If Earth and Venus can be considered fraternal twin planets, Uranus and Neptune are more like identical twins. Both are denizens of the deep outer solar system, with Neptune, out at 30 astronomical units, taking approximately 165 Earth years to orbit the Sun once. Both ice giants are about the same size and mass (Neptune is slightly heavier, at 17 Earth masses), and both have a similar composition: about 80 percent hydrogen, 19 percent helium, and trace amounts of methane and other hydrocarbons.
As it does on Uranus, methane gives Neptune its beautiful azure color. Neptune, like Uranus, is another ice giant world with a modest number of icy satellites (13) and a system of dark icy rings. From telescopic measurements, data from the 1989 Voyager 2 flyby, and laboratory studies, astronomers have deduced that Neptune’s gaseous atmosphere extends about 10 to 20 percent of the way to the center of the planet.
Then, as pressure and temperature increase, higher concentrations of water, ammonia, and methane form a hot liquid mantle. Astronomers refer to this zone as “icy” because the molecules there are thought to have originally come from the mostly icy outer Solar Nebula planetesimals that were part of Neptune’s original building blocks. Some astronomers even think of this zone as a water-ammonia ocean, and computer simulations suggest that a rain of diamonds fall through this ocean to the planet’s Earthlike core of rock, iron, and nickel.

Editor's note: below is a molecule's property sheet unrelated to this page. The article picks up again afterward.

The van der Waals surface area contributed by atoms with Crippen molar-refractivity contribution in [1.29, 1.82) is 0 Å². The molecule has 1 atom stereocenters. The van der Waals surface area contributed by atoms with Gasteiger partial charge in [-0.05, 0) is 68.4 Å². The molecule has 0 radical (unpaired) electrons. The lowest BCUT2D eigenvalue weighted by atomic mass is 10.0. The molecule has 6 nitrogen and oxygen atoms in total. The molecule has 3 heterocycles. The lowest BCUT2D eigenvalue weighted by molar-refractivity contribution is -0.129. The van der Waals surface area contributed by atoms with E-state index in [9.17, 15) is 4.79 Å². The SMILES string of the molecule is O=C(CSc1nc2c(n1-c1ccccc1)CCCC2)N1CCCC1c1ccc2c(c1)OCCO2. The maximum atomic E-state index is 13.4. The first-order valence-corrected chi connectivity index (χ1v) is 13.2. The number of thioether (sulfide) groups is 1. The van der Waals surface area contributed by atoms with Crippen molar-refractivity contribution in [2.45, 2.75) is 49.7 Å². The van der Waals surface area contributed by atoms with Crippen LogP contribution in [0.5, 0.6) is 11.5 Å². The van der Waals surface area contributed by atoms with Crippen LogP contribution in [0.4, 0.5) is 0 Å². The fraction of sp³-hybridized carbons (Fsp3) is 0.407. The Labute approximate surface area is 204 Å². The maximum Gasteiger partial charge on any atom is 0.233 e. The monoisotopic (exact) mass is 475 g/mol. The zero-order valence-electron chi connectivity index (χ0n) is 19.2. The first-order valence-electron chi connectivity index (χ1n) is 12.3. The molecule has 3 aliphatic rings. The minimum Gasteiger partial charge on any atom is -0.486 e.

It’s puzzling to astronomers that the ice giants reside in the far outer solar system, because there may not have been enough solar nebula material at those distances to form them.
One explanation may be that they formed closer to the Sun and slowly migrated out, perhaps gravitationally nudged by Jupiter and/or Saturn. We think of the solar system today as stable, running like clockwork, but when the planets were forming, it was much more violent and chaotic.